New community care programme seeks to improve well-being for Parkinson's patients and caregivers
- The Temasek Foundation Parkinson's Disease Community Care Programme provides holistic care for patients with moderate to advanced stages of Parkinson's Disease as well as train and support their caregivers.
- The two-year pilot programme aims to improve patient well-being and reduce unplanned visits to hospitals, and caregiver burn-out.
- Home visits and teleconsultations are provided by SGH community nurses and supported by a multi-disciplinary team specialising in Parkinson's Disease from NNI and SGH.
SINGAPORE, 05 July 2022 – The National Neuroscience Institute (NNI), Singapore General Hospital (SGH), and Temasek Foundation have piloted a new model of care to provide community-based support and intervention for seniors with moderate to advanced Parkinson's Disease (PD) and their caregivers.
As the disease progresses, persons with Parkinson's become more dependent on their caregivers, and the burden and stress on the latter increases. The Temasek Foundation Parkinson's Disease Community Care Programme is tailored to help people with Parkinson's in the moderate and advanced stage of the illness cope better. The programme includes phone or video consultation and home visits by SGH community nurses. Patients and caregivers can also go to the nearest Community Nurse Post for assessment, training and other assistance.
"Our patients and their caregivers need support on how to manage the symptoms of PD, which can severely affect their quality of life and put caregivers at high risk of burn-out. This community care programme allows the clinical team to monitor the patients' conditions more closely and provide timely advice and support in between their hospital appointments. We aim to improve patients' well-being, reduce the need for unscheduled hospital admissions and ease the load on caregivers," said Associate Professor Prakash Kumar Manharlal, Senior Consultant, Department of Neurology, NNI and lead of the programme.
People with Parkinson's suffer from symptoms such as slow movements, stiffness and uncontrolled shaking of limbs. These symptoms can be eased with medication but the disease is not curable. As the disease progresses, some people with Parkinson's may have to take up to 15 pills throughout the day to manage their symptoms, making medication regimes increasingly difficult and confusing to manage. Therefore, helping them and their caregivers understand and manage their complex medication regimes is a key part of the community nurses' role.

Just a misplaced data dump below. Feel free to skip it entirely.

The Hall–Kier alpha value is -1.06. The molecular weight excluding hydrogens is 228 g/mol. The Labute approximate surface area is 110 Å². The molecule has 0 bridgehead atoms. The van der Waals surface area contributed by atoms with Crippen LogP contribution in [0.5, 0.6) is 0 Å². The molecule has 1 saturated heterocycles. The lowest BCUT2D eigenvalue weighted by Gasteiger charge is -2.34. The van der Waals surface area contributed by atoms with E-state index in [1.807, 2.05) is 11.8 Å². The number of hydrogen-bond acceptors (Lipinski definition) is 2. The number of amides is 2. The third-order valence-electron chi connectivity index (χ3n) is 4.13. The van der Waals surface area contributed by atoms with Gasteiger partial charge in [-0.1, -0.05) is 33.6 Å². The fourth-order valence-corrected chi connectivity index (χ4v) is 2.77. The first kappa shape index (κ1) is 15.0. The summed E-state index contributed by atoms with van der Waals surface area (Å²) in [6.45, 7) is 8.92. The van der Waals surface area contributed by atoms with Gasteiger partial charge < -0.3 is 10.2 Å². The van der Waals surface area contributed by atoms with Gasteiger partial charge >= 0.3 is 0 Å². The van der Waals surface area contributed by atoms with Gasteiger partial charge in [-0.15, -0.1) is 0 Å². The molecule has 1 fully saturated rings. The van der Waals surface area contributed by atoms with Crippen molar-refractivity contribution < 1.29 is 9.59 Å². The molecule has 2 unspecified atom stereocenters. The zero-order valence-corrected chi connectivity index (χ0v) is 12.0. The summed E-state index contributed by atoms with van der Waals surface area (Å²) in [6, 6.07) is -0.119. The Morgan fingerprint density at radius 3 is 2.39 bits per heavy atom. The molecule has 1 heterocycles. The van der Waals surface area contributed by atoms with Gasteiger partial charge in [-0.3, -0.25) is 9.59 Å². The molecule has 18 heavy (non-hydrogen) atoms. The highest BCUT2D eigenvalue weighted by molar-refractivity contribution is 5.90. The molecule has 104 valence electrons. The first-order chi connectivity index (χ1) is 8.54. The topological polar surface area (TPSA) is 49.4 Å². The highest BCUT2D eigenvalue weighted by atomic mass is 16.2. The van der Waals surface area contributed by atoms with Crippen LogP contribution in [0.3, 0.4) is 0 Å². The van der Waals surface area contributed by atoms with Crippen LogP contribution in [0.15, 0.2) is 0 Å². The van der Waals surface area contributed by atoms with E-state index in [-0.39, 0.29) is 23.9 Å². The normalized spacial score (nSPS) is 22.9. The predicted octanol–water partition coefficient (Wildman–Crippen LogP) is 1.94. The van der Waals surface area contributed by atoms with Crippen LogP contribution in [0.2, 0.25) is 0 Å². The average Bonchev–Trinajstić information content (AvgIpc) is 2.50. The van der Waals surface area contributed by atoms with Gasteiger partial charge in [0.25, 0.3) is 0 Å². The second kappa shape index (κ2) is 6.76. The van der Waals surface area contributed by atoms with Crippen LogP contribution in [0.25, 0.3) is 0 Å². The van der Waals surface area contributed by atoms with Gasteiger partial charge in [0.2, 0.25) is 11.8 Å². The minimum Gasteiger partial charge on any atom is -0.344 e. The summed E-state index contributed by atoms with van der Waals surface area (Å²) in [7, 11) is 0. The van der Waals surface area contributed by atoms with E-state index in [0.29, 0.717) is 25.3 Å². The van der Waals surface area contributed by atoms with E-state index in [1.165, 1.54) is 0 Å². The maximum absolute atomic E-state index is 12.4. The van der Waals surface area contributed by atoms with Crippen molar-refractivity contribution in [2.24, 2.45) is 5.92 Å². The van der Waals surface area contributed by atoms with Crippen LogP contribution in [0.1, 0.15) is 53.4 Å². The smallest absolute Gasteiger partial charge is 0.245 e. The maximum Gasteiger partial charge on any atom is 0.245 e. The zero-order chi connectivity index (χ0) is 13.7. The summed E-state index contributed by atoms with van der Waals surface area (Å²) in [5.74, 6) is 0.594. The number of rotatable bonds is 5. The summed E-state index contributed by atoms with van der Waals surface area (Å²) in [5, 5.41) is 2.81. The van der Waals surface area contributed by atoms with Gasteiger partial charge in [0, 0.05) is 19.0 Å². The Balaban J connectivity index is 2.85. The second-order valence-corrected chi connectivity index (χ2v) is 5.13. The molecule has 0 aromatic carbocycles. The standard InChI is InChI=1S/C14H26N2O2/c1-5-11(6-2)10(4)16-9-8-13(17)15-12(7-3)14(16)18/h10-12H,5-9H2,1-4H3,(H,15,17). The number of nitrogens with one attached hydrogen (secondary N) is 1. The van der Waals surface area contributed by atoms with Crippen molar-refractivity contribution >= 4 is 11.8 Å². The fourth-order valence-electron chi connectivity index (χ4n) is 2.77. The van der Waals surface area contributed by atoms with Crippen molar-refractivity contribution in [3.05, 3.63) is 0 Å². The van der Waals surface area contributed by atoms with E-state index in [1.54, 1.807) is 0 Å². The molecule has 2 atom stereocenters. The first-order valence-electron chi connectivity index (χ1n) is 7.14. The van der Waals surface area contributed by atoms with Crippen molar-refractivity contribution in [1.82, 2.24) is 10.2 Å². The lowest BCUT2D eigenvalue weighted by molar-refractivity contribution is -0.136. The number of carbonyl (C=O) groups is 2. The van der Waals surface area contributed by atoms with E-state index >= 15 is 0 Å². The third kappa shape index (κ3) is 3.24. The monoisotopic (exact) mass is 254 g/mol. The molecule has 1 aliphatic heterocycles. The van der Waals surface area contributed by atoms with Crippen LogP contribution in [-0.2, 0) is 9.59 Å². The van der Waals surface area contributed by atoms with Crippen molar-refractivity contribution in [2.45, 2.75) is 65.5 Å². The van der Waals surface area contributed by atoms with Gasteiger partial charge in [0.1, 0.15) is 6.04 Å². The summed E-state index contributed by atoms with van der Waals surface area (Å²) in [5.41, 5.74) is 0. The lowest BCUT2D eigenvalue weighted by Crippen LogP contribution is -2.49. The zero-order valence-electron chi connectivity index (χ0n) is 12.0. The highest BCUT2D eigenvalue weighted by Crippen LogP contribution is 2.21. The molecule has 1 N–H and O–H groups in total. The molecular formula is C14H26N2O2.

"After the programme was introduced, we have observed that caregivers are now more confident in taking care of their loved ones with Parkinson's. It also allows patients and their caregivers to raise any medical issues like worsening of symptoms and social issues affecting care, to the community nurses so they can be addressed in a timely manner," shared Senior Staff Nurse (Community Nurse), Goh Rui Hao, SGH.
About 40 community nurses were trained to perform advanced clinical assessments of the patient's physical and psycho-emotional health, as well as to reinforce recommended exercises prescribed by therapists to help patients maintain their mobility. The nurses are also equipped to identify movement and non-movement PD symptoms, and look out for changes to patients' communication abilities.
The Temasek Foundation Parkinson's Disease Community Care Programme is expected to benefit up to 200 seniors with advanced PD, and 200 caregivers.
Lim Hock Chuan, Head of Programmes at Temasek Foundation, said: "We want to enable seniors to age in place as well as age actively and gracefully. This includes persons living with Parkinson's. With timely intervention and holistic care for patients provided by trained medical personnel and caregivers in a community care setting, the need for hospitalisation can be reduced. Ultimately, we can help improve their quality of life and enable them to enjoy their golden years with their loved ones."
Since the pilot started in October 2020, over 180 patients and caregivers have enrolled in the two-year programme, which is available to SGH patients within the five southeast zones served by SingHealth Regional Health System, namely, Tiong Bahru, Telok Blangah, Katong, Chinatown and Bukit Merah. SGH patients with moderate to advanced stages of PD and their caregivers may apply for this service through their doctors.
Among them is 87-year-old Mdm Loke Yuet Moey, who was diagnosed with PD in 2016. Mdm Loke has difficulty walking short distances and the loss of independence has made it hard for her to adjust to life with PD. Now a trained SGH Community Nurse visits Mdm Loke regularly at home and her case is discussed by the multi-disciplinary PD team at SGH. The closer monitoring allows problems to be picked up earlier so timely advice and support can be given in between her hospital appointments. The team has also provided caregiver training to Mdm Loke's daughter, Mdm Tang, to help her manage her mother's condition. "I'm very thankful for the support to help my mother maintain her quality of life, and for me to be a better and more confident caregiver," said Mdm Tang.
For more information on the Temasek Foundation Parkinson's Disease Community Care Programme and how it has helped patients like Mdm Loke:
For media enquiries, please contact:
National Neuroscience Institute
Singapore General Hospital